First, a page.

Amazon offers a comprehensive benefits package to all permanent full-time warehouse employees. This benefits package includes PTO, vacation time, high quality health insurance, short- and long-term disability, life insurance, generous Leave of Absence options, and more. From Justin’s point of view, Amazon is very generous with employees’ time off options.

Unlike some other jobs, all of Amazon’s benefits are available starting Day 1. One of the most valuable benefits offered to Amazon warehouse employees is Career Choice, through which Amazon will pay up to $5,250 towards education per calendar year for full time Amazon associates (and $2,625 for part time associates). This can be used at any of Amazon’s approved partner schools, or on a specific career training program. Another fringe benefit of working at Amazon is the Amazon A to Z app. The app allows you to easily manage all your work matters- time off requests, tracking your schedule & performance, viewing your compensation, communicating with HR, etc.- from your phone.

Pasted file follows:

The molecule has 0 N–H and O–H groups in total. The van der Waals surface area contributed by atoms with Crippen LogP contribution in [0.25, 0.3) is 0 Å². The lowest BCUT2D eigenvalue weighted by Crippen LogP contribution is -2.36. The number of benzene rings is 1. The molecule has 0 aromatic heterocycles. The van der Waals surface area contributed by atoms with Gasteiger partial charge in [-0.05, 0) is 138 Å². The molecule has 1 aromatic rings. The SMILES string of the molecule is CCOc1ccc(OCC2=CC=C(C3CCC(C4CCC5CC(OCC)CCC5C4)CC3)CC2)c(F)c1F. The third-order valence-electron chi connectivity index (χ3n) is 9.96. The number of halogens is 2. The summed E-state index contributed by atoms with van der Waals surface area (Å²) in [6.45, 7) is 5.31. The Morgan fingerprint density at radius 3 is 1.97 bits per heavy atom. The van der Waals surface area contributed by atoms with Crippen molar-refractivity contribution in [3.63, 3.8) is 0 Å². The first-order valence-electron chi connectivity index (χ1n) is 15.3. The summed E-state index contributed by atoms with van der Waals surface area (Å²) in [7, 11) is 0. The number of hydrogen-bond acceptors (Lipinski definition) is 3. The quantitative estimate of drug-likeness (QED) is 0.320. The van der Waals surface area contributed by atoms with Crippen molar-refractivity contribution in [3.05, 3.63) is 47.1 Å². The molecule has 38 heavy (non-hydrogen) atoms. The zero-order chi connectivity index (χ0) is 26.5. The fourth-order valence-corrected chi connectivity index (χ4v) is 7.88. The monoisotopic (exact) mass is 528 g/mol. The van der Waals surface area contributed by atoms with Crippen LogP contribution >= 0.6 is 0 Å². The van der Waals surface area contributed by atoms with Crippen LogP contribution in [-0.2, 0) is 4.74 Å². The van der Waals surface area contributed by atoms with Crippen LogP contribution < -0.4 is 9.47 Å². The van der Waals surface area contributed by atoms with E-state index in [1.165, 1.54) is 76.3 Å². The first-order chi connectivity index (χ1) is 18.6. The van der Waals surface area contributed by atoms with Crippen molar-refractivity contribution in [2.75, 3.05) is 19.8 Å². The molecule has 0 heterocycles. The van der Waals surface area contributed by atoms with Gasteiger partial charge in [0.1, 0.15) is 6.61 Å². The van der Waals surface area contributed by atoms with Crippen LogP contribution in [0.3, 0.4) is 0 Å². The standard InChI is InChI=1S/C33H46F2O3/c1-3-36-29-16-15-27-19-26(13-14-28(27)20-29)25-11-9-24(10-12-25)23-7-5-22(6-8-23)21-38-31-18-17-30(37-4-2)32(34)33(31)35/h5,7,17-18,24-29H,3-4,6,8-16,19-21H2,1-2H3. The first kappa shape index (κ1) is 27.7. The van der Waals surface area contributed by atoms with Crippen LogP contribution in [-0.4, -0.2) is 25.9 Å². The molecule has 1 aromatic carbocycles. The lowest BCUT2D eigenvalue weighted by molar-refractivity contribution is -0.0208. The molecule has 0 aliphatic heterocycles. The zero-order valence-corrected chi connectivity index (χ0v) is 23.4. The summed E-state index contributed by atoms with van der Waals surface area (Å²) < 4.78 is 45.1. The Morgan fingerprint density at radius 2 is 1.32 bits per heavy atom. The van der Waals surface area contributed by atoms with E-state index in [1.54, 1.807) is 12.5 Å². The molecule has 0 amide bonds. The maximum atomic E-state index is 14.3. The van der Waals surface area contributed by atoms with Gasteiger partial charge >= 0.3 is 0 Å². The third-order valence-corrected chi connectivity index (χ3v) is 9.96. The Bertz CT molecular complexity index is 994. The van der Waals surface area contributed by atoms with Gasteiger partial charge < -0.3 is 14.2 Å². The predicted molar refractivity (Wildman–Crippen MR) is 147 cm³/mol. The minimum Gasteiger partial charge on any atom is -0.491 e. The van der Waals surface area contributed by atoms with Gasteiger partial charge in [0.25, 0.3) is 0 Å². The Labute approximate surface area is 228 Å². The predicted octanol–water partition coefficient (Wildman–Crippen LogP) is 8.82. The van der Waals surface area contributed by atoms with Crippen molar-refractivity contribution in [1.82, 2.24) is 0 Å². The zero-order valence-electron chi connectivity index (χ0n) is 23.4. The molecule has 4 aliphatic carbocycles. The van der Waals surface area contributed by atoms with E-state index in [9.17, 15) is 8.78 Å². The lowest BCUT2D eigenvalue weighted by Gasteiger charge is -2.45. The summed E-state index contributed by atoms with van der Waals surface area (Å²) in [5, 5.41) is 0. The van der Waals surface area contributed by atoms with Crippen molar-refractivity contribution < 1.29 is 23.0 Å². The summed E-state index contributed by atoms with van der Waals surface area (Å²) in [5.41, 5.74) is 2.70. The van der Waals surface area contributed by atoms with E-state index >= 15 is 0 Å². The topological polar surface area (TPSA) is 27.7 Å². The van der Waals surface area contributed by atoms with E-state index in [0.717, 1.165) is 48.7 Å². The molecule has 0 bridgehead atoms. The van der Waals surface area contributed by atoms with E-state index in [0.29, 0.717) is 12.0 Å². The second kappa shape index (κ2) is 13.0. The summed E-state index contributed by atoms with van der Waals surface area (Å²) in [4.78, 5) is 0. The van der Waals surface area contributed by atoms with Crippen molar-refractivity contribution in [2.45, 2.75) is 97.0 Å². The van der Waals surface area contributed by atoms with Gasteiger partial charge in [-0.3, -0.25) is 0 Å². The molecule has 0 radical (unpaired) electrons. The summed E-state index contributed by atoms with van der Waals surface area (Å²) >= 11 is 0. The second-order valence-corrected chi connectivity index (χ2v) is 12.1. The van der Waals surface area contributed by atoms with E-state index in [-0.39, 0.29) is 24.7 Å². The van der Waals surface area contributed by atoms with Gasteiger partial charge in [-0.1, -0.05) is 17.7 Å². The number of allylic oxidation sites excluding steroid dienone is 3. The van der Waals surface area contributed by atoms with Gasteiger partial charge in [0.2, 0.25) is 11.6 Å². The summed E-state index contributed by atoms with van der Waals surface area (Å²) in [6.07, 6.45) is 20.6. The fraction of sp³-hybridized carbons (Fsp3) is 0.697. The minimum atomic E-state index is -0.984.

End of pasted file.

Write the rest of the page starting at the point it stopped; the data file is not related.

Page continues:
#7) Stability & Job Security

As a non-seasonal Amazon warehouse employee, you have a fair amount of job security. Amazon is always expanding, and warehouse employees will be necessary for the foreseeable future. Good associates can be hard to find, and Amazon does a lot to retain them. Additionally, you don’t have to worry about many of the possible headaches that can come along at other jobs such as no-cause layoffs or the company folding.

#8) Clean, Safe, Respectful Working Environment